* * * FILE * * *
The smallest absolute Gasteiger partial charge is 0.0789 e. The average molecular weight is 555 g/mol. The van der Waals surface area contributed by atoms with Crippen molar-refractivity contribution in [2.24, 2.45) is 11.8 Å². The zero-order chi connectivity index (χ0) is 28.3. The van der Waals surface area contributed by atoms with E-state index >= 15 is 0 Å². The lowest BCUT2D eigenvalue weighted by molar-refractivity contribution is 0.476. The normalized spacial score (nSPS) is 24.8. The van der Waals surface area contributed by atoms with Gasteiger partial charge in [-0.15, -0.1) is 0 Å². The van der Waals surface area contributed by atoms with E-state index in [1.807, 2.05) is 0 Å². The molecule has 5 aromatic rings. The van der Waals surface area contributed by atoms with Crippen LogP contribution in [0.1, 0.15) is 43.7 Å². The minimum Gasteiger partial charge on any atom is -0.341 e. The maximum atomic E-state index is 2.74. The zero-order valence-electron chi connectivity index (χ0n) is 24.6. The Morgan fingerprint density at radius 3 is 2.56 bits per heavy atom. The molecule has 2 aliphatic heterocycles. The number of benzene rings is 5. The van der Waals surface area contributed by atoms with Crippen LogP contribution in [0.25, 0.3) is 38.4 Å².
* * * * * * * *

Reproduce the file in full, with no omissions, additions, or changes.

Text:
The smallest absolute Gasteiger partial charge is 0.0789 e. The average molecular weight is 555 g/mol. The van der Waals surface area contributed by atoms with Crippen molar-refractivity contribution in [2.24, 2.45) is 11.8 Å². The zero-order chi connectivity index (χ0) is 28.3. The van der Waals surface area contributed by atoms with E-state index >= 15 is 0 Å². The lowest BCUT2D eigenvalue weighted by molar-refractivity contribution is 0.476. The normalized spacial score (nSPS) is 24.8. The van der Waals surface area contributed by atoms with Gasteiger partial charge in [-0.15, -0.1) is 0 Å². The van der Waals surface area contributed by atoms with E-state index in [1.807, 2.05) is 0 Å². The molecule has 5 aromatic rings. The van der Waals surface area contributed by atoms with Crippen LogP contribution in [0.1, 0.15) is 43.7 Å². The minimum Gasteiger partial charge on any atom is -0.341 e. The maximum atomic E-state index is 2.74. The zero-order valence-electron chi connectivity index (χ0n) is 24.6. The Morgan fingerprint density at radius 3 is 2.56 bits per heavy atom. The molecule has 2 aliphatic heterocycles. The number of benzene rings is 5. The van der Waals surface area contributed by atoms with Crippen LogP contribution in [0.25, 0.3) is 38.4 Å².